China foreign investment plunges after official curbs
China's investment in other countries has plunged since Beijing tightened controls to cool surging spending on British soccer teams, Manhattan real estate and other assets deemed unneeded for Chinese economic development.
Outward investment in the first eight months of this year fell 41.8 per cent from a year earlier to US$68.7 billion, the Commerce Ministry said Thursday.
Chinese companies, flush with cash from an economic boom, ramped up purchases of foreign technology and brands in recent years to speed their development. But after a flood of money into sports and entertainment, authorities tightened controls on the flow of capital out of the country last year and said they want investment to focus on technology and other assets needed by China's economy.
China's investment abroad is relatively small compared with that of developed countries, but the surge in spending and Chinese buyers' willingness to pay top prices for premium assets has made them sought after by sellers abroad.
Chinese money plays an outsize role in smaller economies such as in Eastern Europe. Chinese investors have also bought high-profile assets such as New York City's Waldorf Astoria Hotel and the Hollywood studio Legendary Entertainment.
Investment this year went mainly into manufacturing, wholesale and retail, and information technology, according to the Commerce Ministry. It said there were no new investment projects abroad in sports, entertainment or real estate.
"Irrational outbound investment was further contained," a ministry spokesman, Gao Feng, said in a statement on its website.
Chinese buyers might also face more hurdles abroad after the president of the European Commission, Jean-Claude Juncker, said Wednesday he will propose a European system to screen incoming foreign investment.
Juncker didn't mention China, but the announcement follows mounting complaints that Chinese buyers are free to make almost any acquisition in Europe, while Beijing bars sales of most assets to foreigners.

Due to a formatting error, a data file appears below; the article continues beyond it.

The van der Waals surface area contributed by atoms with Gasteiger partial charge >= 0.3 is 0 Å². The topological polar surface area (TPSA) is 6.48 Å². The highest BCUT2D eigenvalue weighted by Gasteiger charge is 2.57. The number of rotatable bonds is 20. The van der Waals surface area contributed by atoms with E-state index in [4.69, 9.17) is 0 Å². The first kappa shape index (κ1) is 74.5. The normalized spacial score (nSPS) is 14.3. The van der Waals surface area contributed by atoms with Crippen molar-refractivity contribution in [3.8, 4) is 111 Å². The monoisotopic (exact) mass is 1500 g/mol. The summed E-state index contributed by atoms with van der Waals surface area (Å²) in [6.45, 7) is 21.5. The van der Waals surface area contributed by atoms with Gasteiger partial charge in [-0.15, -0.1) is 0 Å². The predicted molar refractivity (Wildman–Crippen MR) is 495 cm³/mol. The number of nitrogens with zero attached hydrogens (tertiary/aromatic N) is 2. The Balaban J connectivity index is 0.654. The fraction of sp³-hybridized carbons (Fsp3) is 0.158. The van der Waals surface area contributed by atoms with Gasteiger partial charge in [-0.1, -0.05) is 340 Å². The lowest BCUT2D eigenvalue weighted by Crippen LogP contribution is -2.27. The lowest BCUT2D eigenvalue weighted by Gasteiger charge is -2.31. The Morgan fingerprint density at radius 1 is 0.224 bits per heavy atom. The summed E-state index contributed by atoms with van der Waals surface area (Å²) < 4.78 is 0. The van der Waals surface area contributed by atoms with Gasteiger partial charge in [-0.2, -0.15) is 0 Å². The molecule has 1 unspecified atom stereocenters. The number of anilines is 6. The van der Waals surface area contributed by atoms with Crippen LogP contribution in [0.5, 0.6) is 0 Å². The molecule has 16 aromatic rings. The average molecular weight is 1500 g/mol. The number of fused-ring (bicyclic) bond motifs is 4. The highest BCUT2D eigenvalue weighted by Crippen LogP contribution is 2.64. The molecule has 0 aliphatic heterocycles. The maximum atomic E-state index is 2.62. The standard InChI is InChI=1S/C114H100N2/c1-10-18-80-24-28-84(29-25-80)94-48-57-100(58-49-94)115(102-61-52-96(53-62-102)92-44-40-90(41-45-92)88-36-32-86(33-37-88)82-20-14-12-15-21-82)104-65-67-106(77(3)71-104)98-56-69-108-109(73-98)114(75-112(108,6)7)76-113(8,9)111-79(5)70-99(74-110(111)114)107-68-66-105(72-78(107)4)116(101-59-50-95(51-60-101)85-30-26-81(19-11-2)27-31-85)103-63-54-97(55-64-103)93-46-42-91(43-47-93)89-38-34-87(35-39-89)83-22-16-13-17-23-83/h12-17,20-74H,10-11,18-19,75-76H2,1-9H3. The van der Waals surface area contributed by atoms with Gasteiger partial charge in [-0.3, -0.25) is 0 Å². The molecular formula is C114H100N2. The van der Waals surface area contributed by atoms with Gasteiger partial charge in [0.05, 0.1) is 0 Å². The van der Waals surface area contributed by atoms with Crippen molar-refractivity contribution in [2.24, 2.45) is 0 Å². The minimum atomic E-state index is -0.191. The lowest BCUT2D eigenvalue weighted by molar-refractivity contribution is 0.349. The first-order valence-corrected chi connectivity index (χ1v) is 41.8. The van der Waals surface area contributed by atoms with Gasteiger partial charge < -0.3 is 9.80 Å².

European sensitivity has been especially high since last year's purchase of Germany's Kuka, a leading industrial robot maker, by China's Midea Group.
Chinese buyers see Europe as more welcoming to investment than the United States, where some deals are required to undergo a security screening.
Chinese investors own all or part of five British soccer teams. One of the country's biggest conglomerates, Wanda Group, paid US$3.5 billion in 2012 for Hollywood studio Legendary Entertainment and owns the AMC cinema chain.
The central bank governor, Zhou Xiaochuan, said in March the government wanted to curb spending on assets that are "unsuited to the industrial policy needs of the country". He said foreign sports and entertainment assets "have not much benefit to China".
A Cabinet document issued in August said Beijing wants to promote "rational, orderly and healthy development of foreign investment, while effectively guarding against risks".
The August document encouraged companies instead to plough money into 'Belt and Road' projects, President Xi Jinping's signature foreign policy initiative to expand trade links through Asia to Europe by investing in ports, highways, railways, power plants and other infrastructure.
Investment in the 52 countries covered by 'Belt and Road' was US$8.5 billion in the first eight months of this year and spending commitments rose 21 per cent to US$84.5 billion, according to Gao.
Xi has been moving to reassert control over top state enterprises while reining in private-sector conglomerates, including Wanda, Anbang Insurance, Fosun International and HNA Group, that have expanded abroad.
News reports in July said regulators told bankers Wanda's recent foreign acquisitions violated capital controls.
Wanda's proposed acquisition of Dick Clark Productions, which produces the Golden Globes and the 'Miss America' pageant, was called off in March after the seller said Wanda failed to complete the purchase.